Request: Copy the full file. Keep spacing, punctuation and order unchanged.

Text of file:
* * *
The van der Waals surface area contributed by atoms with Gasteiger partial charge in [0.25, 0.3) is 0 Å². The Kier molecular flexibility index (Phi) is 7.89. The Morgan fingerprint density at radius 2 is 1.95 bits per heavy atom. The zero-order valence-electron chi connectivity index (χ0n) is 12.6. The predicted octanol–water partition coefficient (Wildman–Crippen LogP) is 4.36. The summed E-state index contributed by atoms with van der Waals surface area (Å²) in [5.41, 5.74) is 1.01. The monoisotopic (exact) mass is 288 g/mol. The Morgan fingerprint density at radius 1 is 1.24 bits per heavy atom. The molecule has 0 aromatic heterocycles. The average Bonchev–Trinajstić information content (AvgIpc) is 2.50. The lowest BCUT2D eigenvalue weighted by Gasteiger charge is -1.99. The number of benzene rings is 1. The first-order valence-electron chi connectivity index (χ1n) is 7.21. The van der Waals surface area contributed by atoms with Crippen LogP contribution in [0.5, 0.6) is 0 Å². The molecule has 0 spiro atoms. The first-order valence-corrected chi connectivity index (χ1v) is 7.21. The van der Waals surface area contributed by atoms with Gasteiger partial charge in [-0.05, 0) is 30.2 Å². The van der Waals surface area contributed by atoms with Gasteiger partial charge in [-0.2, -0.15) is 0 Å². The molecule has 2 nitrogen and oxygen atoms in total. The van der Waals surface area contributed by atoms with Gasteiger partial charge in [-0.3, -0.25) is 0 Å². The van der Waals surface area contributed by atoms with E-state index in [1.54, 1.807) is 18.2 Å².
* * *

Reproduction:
The van der Waals surface area contributed by atoms with Gasteiger partial charge in [0.25, 0.3) is 0 Å². The Kier molecular flexibility index (Phi) is 7.89. The Morgan fingerprint density at radius 2 is 1.95 bits per heavy atom. The zero-order valence-electron chi connectivity index (χ0n) is 12.6. The predicted octanol–water partition coefficient (Wildman–Crippen LogP) is 4.36. The summed E-state index contributed by atoms with van der Waals surface area (Å²) in [5.41, 5.74) is 1.01. The monoisotopic (exact) mass is 288 g/mol. The Morgan fingerprint density at radius 1 is 1.24 bits per heavy atom. The molecule has 0 aromatic heterocycles. The average Bonchev–Trinajstić information content (AvgIpc) is 2.50. The lowest BCUT2D eigenvalue weighted by Gasteiger charge is -1.99. The number of benzene rings is 1. The first-order valence-electron chi connectivity index (χ1n) is 7.21. The van der Waals surface area contributed by atoms with Crippen LogP contribution in [0.5, 0.6) is 0 Å². The molecule has 0 spiro atoms. The first-order valence-corrected chi connectivity index (χ1v) is 7.21. The van der Waals surface area contributed by atoms with Gasteiger partial charge in [-0.05, 0) is 30.2 Å². The van der Waals surface area contributed by atoms with Gasteiger partial charge in [-0.2, -0.15) is 0 Å². The molecule has 2 nitrogen and oxygen atoms in total. The van der Waals surface area contributed by atoms with Gasteiger partial charge in [-0.3, -0.25) is 0 Å². The van der Waals surface area contributed by atoms with E-state index in [1.54, 1.807) is 18.2 Å².